They took this simple idea to the Deeper Learning conference held at High Tech High in San Diego, and marveled at how educators’ dispositions quickly changed as they took on this creative challenge, and how the experience of seeing their plays performed by professional actors gave them a sense of pride. But it also opened up the space for conversations about equity and education with the audience that wouldn’t have happened otherwise. They found that the characters they created could say things or ask questions the authors never had the courage or occasion to say themselves. Their plays were both imaginative and real: a “Farm Bot” (that’s a farming robot, natch) that thinks differently from the rest of the world but knows how to solve complex problems; an Asian-American student learning how to stand up to racism in her classroom; a family of animals that together defeats a bully; students with very different reactions to a “career day” talk from a local police officer. In the process of creating together, participants explored their own identities and experiences, connected with others, and built a space that welcomed tears, laughter, anger, silliness, and love.

And based on that, Marc and Jess have continued to find ways to bring this experience to others, so took the workshop to other settings like SXSW EDU, the Grantmakers for Education conference and the Maker Education conference. And any other conference where rumor has it there is a lot of avocado on the salad buffet.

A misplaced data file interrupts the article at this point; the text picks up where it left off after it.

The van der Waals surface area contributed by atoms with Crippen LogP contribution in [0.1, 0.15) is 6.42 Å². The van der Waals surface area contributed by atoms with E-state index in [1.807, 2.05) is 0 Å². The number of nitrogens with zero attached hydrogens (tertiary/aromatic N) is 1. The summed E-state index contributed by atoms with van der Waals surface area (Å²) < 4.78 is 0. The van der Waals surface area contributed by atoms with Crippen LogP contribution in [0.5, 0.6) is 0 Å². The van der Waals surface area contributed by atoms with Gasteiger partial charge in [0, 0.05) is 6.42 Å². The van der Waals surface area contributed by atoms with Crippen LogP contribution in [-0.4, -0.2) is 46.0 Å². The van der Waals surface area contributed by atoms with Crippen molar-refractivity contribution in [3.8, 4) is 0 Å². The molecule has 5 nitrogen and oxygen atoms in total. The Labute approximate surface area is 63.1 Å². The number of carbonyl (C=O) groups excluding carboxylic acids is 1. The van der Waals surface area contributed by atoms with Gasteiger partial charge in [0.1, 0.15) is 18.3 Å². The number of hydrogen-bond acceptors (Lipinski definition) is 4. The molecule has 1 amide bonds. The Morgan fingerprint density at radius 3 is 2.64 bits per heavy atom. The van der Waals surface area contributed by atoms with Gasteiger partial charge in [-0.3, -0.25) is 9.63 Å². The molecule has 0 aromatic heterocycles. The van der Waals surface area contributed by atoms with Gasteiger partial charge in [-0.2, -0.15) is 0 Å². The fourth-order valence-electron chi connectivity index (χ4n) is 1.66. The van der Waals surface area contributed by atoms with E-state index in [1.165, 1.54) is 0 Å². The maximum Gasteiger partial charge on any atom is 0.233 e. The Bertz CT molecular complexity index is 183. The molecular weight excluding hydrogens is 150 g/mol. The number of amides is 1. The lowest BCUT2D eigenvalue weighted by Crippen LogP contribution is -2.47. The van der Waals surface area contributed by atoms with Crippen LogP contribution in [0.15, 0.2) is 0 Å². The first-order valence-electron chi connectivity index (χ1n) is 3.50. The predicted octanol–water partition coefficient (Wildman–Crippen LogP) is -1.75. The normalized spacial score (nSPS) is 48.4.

Marc ChunMarc Chun
Senior Manager
Chan Zuckerberg Initiative

Marc is is currently a grantmaker at the Chan Zuckerberg Initiative, and previously worked at the William and Flora Hewlett Foundation and The Overdeck Family Foundation, and supported work for Lucas Education Research and Grantmakers for Thriving Youth. He was also a learning experience designer at the Stanford He has extensive teaching and training experience, and has taught at Stanford University, Columbia University / Teachers College, The New School University, and Vanderbilt University. He is also a published playwright, with productions of his plays in New York, Los Angeles and Hong Kong.

Jessica MeleJessica Mele
Program Officer, Performing Arts
William and Flora Hewlett Foundation

Jessica Mele is a program officer in performing arts at the William and Flora Hewlett Foundation. Previously, Jessica was executive director at Performing Arts Workshop, an arts education organization in San Francisco. Earlier in her career, Jessica managed the research projects of Marshall Ganz at Harvard’s Kennedy School of Government, and served as an organizer for the Harvard Union of Clerical and Technical Workers (AFSCME, AFL-CIO). Jessica holds a bachelor’s degree in anthropology and French studies from Smith College and a master’s degree in education policy and management from the Harvard Graduate School of Education. In her spare time, she writes, directs and produces sketch comedy as part of Chardonnay, one of two in-house sketch groups at San Francisco’s Pianofight Theater Company.